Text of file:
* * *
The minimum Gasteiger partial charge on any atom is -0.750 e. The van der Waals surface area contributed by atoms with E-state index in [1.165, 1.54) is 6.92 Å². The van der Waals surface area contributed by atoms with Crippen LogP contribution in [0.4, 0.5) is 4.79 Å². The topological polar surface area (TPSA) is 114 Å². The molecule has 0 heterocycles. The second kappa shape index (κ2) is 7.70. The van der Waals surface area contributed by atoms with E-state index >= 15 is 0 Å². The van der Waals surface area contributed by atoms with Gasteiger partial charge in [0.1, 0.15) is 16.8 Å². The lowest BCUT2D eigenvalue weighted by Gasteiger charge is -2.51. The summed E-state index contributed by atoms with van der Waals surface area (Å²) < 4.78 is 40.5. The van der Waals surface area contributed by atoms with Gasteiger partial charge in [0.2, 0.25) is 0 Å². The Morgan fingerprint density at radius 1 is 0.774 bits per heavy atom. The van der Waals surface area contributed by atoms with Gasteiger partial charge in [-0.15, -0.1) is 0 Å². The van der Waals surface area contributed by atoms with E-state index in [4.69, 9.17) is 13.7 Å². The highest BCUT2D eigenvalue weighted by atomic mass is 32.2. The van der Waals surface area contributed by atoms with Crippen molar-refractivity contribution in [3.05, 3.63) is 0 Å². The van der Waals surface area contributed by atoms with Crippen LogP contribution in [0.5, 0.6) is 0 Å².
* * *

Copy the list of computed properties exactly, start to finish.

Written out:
The minimum Gasteiger partial charge on any atom is -0.750 e. The van der Waals surface area contributed by atoms with E-state index in [1.165, 1.54) is 6.92 Å². The van der Waals surface area contributed by atoms with Crippen LogP contribution in [0.4, 0.5) is 4.79 Å². The topological polar surface area (TPSA) is 114 Å². The molecule has 0 heterocycles. The second kappa shape index (κ2) is 7.70. The van der Waals surface area contributed by atoms with E-state index >= 15 is 0 Å². The van der Waals surface area contributed by atoms with Gasteiger partial charge in [0.1, 0.15) is 16.8 Å². The lowest BCUT2D eigenvalue weighted by Gasteiger charge is -2.51. The summed E-state index contributed by atoms with van der Waals surface area (Å²) < 4.78 is 40.5. The van der Waals surface area contributed by atoms with Gasteiger partial charge in [0.2, 0.25) is 0 Å². The Morgan fingerprint density at radius 1 is 0.774 bits per heavy atom. The van der Waals surface area contributed by atoms with Gasteiger partial charge in [-0.15, -0.1) is 0 Å². The van der Waals surface area contributed by atoms with E-state index in [4.69, 9.17) is 13.7 Å². The highest BCUT2D eigenvalue weighted by atomic mass is 32.2. The van der Waals surface area contributed by atoms with Crippen molar-refractivity contribution in [3.05, 3.63) is 0 Å². The van der Waals surface area contributed by atoms with Crippen LogP contribution in [0.5, 0.6) is 0 Å².